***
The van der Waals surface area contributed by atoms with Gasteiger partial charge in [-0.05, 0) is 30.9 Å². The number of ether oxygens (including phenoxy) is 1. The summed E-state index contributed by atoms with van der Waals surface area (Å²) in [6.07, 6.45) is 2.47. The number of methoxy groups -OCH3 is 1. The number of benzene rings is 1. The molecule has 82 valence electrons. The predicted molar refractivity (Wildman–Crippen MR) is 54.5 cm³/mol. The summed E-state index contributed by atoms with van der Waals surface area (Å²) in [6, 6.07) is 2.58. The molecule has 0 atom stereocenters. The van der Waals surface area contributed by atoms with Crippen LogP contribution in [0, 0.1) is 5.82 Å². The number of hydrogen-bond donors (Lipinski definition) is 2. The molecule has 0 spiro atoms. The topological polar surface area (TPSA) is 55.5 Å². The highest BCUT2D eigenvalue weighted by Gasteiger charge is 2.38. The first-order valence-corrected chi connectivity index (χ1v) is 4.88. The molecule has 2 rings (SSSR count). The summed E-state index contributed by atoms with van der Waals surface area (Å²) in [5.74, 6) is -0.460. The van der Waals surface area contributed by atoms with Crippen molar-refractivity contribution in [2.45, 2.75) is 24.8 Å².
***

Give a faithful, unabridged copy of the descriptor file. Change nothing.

The van der Waals surface area contributed by atoms with Gasteiger partial charge in [-0.05, 0) is 30.9 Å². The number of ether oxygens (including phenoxy) is 1. The summed E-state index contributed by atoms with van der Waals surface area (Å²) in [6.07, 6.45) is 2.47. The number of methoxy groups -OCH3 is 1. The number of benzene rings is 1. The molecule has 82 valence electrons. The predicted molar refractivity (Wildman–Crippen MR) is 54.5 cm³/mol. The summed E-state index contributed by atoms with van der Waals surface area (Å²) in [6, 6.07) is 2.58. The molecule has 0 atom stereocenters. The van der Waals surface area contributed by atoms with Crippen LogP contribution in [0, 0.1) is 5.82 Å². The number of hydrogen-bond donors (Lipinski definition) is 2. The molecule has 0 spiro atoms. The topological polar surface area (TPSA) is 55.5 Å². The highest BCUT2D eigenvalue weighted by Gasteiger charge is 2.38. The first-order valence-corrected chi connectivity index (χ1v) is 4.88. The molecule has 2 rings (SSSR count). The summed E-state index contributed by atoms with van der Waals surface area (Å²) in [5.74, 6) is -0.460. The van der Waals surface area contributed by atoms with Crippen molar-refractivity contribution in [2.45, 2.75) is 24.8 Å².